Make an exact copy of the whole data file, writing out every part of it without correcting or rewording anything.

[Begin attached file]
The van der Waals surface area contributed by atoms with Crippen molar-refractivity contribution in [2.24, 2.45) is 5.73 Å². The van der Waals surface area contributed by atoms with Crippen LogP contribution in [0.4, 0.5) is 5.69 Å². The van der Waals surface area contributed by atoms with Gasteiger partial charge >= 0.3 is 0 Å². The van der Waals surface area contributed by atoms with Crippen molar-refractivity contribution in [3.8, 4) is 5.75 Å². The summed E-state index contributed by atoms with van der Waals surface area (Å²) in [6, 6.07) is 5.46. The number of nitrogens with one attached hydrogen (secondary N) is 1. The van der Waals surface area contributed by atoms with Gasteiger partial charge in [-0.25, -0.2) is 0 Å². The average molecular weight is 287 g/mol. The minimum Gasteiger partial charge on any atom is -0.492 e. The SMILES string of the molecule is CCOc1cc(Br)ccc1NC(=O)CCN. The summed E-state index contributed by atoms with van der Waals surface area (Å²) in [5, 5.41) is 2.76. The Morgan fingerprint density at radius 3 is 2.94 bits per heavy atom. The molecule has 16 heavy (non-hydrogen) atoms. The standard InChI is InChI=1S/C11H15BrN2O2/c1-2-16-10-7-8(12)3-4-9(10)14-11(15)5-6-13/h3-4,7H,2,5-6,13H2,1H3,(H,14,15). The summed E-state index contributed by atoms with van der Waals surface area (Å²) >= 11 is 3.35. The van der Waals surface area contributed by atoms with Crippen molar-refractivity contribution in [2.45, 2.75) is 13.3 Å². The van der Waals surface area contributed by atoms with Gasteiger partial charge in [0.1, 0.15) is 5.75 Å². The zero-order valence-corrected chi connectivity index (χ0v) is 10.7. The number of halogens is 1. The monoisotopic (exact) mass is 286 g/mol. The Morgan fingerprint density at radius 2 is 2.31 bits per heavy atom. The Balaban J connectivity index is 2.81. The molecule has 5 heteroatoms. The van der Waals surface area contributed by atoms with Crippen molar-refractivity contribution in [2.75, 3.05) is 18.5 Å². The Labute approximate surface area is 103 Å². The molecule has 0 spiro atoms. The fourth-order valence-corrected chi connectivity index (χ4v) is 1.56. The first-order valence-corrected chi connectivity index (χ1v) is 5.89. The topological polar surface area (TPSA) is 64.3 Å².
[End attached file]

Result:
The van der Waals surface area contributed by atoms with Crippen molar-refractivity contribution in [2.24, 2.45) is 5.73 Å². The van der Waals surface area contributed by atoms with Crippen LogP contribution in [0.4, 0.5) is 5.69 Å². The van der Waals surface area contributed by atoms with Gasteiger partial charge >= 0.3 is 0 Å². The van der Waals surface area contributed by atoms with Crippen molar-refractivity contribution in [3.8, 4) is 5.75 Å². The summed E-state index contributed by atoms with van der Waals surface area (Å²) in [6, 6.07) is 5.46. The number of nitrogens with one attached hydrogen (secondary N) is 1. The van der Waals surface area contributed by atoms with Gasteiger partial charge in [-0.25, -0.2) is 0 Å². The average molecular weight is 287 g/mol. The minimum Gasteiger partial charge on any atom is -0.492 e. The SMILES string of the molecule is CCOc1cc(Br)ccc1NC(=O)CCN. The summed E-state index contributed by atoms with van der Waals surface area (Å²) in [5, 5.41) is 2.76. The Morgan fingerprint density at radius 3 is 2.94 bits per heavy atom. The molecule has 16 heavy (non-hydrogen) atoms. The standard InChI is InChI=1S/C11H15BrN2O2/c1-2-16-10-7-8(12)3-4-9(10)14-11(15)5-6-13/h3-4,7H,2,5-6,13H2,1H3,(H,14,15). The summed E-state index contributed by atoms with van der Waals surface area (Å²) >= 11 is 3.35. The van der Waals surface area contributed by atoms with Crippen molar-refractivity contribution in [2.45, 2.75) is 13.3 Å². The van der Waals surface area contributed by atoms with Gasteiger partial charge in [0.1, 0.15) is 5.75 Å². The zero-order valence-corrected chi connectivity index (χ0v) is 10.7. The number of halogens is 1. The monoisotopic (exact) mass is 286 g/mol. The Morgan fingerprint density at radius 2 is 2.31 bits per heavy atom. The Balaban J connectivity index is 2.81. The molecule has 5 heteroatoms. The van der Waals surface area contributed by atoms with Crippen molar-refractivity contribution in [2.75, 3.05) is 18.5 Å². The Labute approximate surface area is 103 Å². The molecule has 0 spiro atoms. The fourth-order valence-corrected chi connectivity index (χ4v) is 1.56. The first-order valence-corrected chi connectivity index (χ1v) is 5.89. The topological polar surface area (TPSA) is 64.3 Å².